It’s been almost four months since the presidential election came to an end and America chose Barack Obama as the 44th person to take the executive office.
College Democrats and College Republicans worked diligently to spread the message of their parties. Now that election season is over and canvassing has concluded, campus political groups are switching gears.
“Our biggest issue right now is fostering better communication between the Republican Party and the College Republicans at USF,” said Charles Sherrard, College Republicans president. “The McCain camp was completely disengaged from College Republicans,”
Any disconnect between political party leaders and members is detrimental, but in the case of the 2008 election — when getting the youth vote was a deciding factor — it proved to be a critical mistake for the McCain campaign, he said.
“Obama did a good job with his Web site and Facebook and placing people all over campus. McCain just didn’t,” Sherrard said.
Matthew Coppens, president of USF’s College Democrats, said national attention from the Obama campaign provided the organization with a pre-election boost.
“Our service list grew from 110 to 400, and a lot of that had to do with Joe Biden’s visit,” Coppens said.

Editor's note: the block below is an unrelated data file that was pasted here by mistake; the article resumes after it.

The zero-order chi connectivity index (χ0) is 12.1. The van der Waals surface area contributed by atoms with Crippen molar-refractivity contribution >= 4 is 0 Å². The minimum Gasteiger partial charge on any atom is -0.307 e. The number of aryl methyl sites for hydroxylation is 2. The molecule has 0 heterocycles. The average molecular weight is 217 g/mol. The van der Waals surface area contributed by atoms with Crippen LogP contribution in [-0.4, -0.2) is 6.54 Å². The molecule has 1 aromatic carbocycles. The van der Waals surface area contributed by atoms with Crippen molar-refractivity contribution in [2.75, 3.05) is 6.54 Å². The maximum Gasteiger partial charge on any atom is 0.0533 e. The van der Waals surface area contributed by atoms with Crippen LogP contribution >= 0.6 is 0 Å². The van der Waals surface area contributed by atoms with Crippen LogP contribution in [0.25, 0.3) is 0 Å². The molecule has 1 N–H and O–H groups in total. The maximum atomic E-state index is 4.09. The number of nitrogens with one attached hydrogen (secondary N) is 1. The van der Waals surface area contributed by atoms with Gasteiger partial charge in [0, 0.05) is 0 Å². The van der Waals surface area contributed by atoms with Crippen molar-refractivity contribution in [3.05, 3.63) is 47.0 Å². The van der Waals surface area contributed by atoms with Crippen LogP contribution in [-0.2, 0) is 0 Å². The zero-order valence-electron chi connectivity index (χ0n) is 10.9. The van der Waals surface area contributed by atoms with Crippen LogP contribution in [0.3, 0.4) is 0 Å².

He said College Democrats made their presence known on campus by holding numerous meetings, distributing pamphlets and registering first-time voters.
Naturally, the organization saw a drop-off in its membership after the election,
Despite a similar drop in volunteers, Sherrard said the College Republicans have seen a substantial increase in meeting attendance since last year and are fighting to make their presence known “in a liberal environment.”
“It’s kind of frustrating going to any kind of university — the whole atmosphere of party, party, party,” he said. “People assume conservative Republicans are few and far between.”
Sherrard said some College Republicans have been verbally accosted and even spat on.
The creation of a conservative newspaper and an anti-abortion group called Bulls for Life are just some of the things Sherrard said members have planned to keep College Republicans visible on campus.
Coppens, who is gearing up for a position with Miami Rep. Kendrick Meek’s senatorial campaign, said the College Democrats are focused on making a political impact at the local and state levels.
Rebuilding the party is one of the main focuses of the Republican platform right now, and Sherrard believes targeting a younger demographic is part of the process.
“College students are not represented enough in the national government. A lot of the legislatures on both sides are out of touch,” Sherrard said. “They’re completely oblivious to issues like drugs on campus and school
For now, he said, it’s up to college organizations to make them aware of it.
College Republicans meet Thursdays in the Marshall Student Center at 7 p.m. and College Democrats meet Wednesdays in the Marshall Student Center at 7:30 p.m.